ambimammular

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Don't feel like you have to give into their expectations.

When our first was born it was still expected that we fly out to see them for the holidays. Colicky baby, connecting flights, feeling terrible that the crying baby was keeping the household awake all night for the whole trip. I wish it would have occurred to us that we could just...not. With the second child it took 3 months for anyone to meet the newborn, but we just didn't make that our problem.


cats

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We are considering offering to get an air mattress for the 2nd bedroom.  My husband just told me yesterday you can actually get ones that come up off the floor as much as a mattress+box spring, which I hadn't even realized existed.  I don't really want to get a second bed (or even "real" mattress) if we can avoid it, as the room IS small and is also slated to eventually become the nursery (and we will likely move in another year or two, so...don't want a bunch of stuff to move!).

Initially I was VERY against having my parents stay with us because they usually do manage to drive me batty at least once per visit (love them, but...you know how it can go with relatives!).  However, they seem to have become much more laidback (or better at just staying off my case) since I got pregnant.  Plus, this would actually be the first time they've visited while my husband is around (they've only been out here once since I finished grad school and prior to that husband and I were in an LDR, so it is not quite as weird as it sounds...), and I think they might be more inclined to be on their "best" behavior with another person present.  My dad also told me they are now thinking of coordinating the visit with a visit to some distant relatives of his, so he proposed that they could perhaps visit us for 3-4 days, then take off for the weekend "to give you a break", and then come back for another 3-4 days.  So it seems like they are actually pretty cognizant that their presence could be a source of stress (CRAZY!), and the result is that I'm definitely softening on having them in the apartment.  Also, we have been thinking of asking my mother to come out for 3-4 weeks later this year as we may have a gap in between the end of my husband's paternity leave and the start of daycare, and it has occurred to me that if we could figure out a way of making staying at our place work for everyone, that would certainly make the idea more financially feasible for us (we'd obviously offer to pay for her accommodation in that case if staying with us was not an option...she'd be doing us a HUGE favor and even a nice air bnb + flight is less than a nanny!), but hey...if it turns out she can be just as comfortable here I'm not going to say no to saving some money).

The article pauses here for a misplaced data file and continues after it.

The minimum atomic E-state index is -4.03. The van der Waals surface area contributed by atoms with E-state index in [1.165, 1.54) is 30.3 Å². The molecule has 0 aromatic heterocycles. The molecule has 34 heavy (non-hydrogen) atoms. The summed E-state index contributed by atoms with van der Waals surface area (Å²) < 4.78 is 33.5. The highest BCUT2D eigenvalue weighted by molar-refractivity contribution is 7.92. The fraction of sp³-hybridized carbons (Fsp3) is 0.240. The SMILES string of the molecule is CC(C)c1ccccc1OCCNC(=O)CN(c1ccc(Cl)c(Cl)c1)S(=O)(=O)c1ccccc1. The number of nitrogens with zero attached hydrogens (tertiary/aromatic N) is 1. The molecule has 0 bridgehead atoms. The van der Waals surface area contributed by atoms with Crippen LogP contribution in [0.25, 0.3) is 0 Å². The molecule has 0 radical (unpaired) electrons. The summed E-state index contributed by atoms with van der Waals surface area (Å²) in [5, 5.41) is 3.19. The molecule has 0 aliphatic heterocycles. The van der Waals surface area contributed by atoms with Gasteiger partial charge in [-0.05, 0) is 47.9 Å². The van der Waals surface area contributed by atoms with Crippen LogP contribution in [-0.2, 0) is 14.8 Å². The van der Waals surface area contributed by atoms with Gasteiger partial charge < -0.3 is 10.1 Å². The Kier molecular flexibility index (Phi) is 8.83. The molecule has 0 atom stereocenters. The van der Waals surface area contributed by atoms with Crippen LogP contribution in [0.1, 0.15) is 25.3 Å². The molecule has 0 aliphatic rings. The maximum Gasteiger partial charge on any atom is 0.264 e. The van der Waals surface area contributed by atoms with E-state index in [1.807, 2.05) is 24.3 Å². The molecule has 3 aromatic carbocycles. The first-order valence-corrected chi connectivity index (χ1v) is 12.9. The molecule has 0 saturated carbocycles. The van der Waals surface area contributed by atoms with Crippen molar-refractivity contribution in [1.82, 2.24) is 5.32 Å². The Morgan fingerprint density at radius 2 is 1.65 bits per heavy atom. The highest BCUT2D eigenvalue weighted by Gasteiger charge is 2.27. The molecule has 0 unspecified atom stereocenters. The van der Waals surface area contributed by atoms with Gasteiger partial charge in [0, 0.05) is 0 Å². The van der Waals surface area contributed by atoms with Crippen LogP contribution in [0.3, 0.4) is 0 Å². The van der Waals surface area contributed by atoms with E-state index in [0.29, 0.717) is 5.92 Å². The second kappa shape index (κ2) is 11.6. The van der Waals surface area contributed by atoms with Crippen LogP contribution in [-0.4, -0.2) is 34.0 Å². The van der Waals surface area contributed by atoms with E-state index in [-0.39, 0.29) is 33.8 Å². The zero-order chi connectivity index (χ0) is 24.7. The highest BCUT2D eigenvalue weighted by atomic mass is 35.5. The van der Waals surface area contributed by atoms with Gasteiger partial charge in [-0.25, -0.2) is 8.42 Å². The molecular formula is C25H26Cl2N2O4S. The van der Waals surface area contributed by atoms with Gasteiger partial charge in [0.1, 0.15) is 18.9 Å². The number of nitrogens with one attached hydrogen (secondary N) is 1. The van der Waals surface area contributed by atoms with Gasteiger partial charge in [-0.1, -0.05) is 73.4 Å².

So yeah, I am thinking on the air mattress idea :)  Going to let it percolate for a week or two and see how I feel before suggesting it to the parents though!

letired

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You might try something like: "Hmm, that's tough. I'm sure you'll work something out! It'll be great seeing you guys! *change subject*"

When they complain about hotels being expensive, you don't need to make it your problem. Leave the ball in their court?

Exflyboy

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Well I don't have kids but I do remember when my Sister had her first.

I got the phone call from Mother and a lecture about how I was expected to be there.. what?.. Why?... well the ex Wife was all over this.. we HAVE to go because we are expected.

So I ask the perfectly reasonable question.. "Hang on a minute, my Sis has just got out of the hospital with HER new baby, shouldn't we be giving them time alone?".. No No we HAVE to be there.

So I cave and we go. When we get there, there is a house FULL of people.. and I mean Jammed packed full of relatives and the baby is being passed from one to the other. My Sister during this whole time was not looking exactly pleased.

After half an hour of this she bursts into tears and runs out, only for all of us to be given a detailed explanation of why she is so emotional by my Mother... From HER perspective of course.

Dear God!

So years later I asked my Sister about this and she told me "I just wanted everybody to piss off home so I could be ALONE with MY baby.